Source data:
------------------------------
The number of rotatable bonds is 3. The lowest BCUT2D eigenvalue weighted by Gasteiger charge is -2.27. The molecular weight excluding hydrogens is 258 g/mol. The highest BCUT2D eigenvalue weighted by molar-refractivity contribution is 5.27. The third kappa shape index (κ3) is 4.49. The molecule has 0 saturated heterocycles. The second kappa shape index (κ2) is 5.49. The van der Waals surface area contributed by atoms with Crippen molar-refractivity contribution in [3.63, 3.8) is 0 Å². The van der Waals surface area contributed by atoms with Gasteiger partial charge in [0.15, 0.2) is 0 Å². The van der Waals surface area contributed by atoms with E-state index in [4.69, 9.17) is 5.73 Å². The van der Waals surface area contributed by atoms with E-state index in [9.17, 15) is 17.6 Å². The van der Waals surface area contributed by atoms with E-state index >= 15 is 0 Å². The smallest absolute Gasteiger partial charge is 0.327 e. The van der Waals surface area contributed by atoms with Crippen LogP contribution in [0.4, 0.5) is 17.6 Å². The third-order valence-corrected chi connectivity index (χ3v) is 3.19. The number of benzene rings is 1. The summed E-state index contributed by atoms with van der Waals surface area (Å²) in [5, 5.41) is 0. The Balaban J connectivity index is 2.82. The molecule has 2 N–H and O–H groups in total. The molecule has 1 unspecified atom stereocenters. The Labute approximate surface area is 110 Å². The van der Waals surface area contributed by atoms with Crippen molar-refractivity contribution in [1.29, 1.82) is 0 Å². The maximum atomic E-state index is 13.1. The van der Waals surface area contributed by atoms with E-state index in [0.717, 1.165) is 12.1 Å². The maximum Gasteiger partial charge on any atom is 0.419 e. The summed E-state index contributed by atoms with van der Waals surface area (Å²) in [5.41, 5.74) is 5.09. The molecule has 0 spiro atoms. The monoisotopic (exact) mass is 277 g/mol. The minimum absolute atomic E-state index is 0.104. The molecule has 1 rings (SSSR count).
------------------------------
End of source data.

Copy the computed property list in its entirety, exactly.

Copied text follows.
The number of rotatable bonds is 3. The lowest BCUT2D eigenvalue weighted by Gasteiger charge is -2.27. The molecular weight excluding hydrogens is 258 g/mol. The highest BCUT2D eigenvalue weighted by molar-refractivity contribution is 5.27. The third kappa shape index (κ3) is 4.49. The molecule has 0 saturated heterocycles. The second kappa shape index (κ2) is 5.49. The van der Waals surface area contributed by atoms with Crippen molar-refractivity contribution in [3.63, 3.8) is 0 Å². The van der Waals surface area contributed by atoms with Gasteiger partial charge in [0.15, 0.2) is 0 Å². The van der Waals surface area contributed by atoms with E-state index in [4.69, 9.17) is 5.73 Å². The van der Waals surface area contributed by atoms with E-state index in [9.17, 15) is 17.6 Å². The van der Waals surface area contributed by atoms with E-state index >= 15 is 0 Å². The smallest absolute Gasteiger partial charge is 0.327 e. The van der Waals surface area contributed by atoms with Crippen LogP contribution in [0.4, 0.5) is 17.6 Å². The third-order valence-corrected chi connectivity index (χ3v) is 3.19. The number of benzene rings is 1. The summed E-state index contributed by atoms with van der Waals surface area (Å²) in [5, 5.41) is 0. The Balaban J connectivity index is 2.82. The molecule has 2 N–H and O–H groups in total. The molecule has 1 unspecified atom stereocenters. The Labute approximate surface area is 110 Å². The van der Waals surface area contributed by atoms with Crippen molar-refractivity contribution in [1.29, 1.82) is 0 Å². The maximum atomic E-state index is 13.1. The van der Waals surface area contributed by atoms with E-state index in [0.717, 1.165) is 12.1 Å². The maximum Gasteiger partial charge on any atom is 0.419 e. The summed E-state index contributed by atoms with van der Waals surface area (Å²) in [5.41, 5.74) is 5.09. The molecule has 0 spiro atoms. The monoisotopic (exact) mass is 277 g/mol. The minimum absolute atomic E-state index is 0.104. The molecule has 1 rings (SSSR count).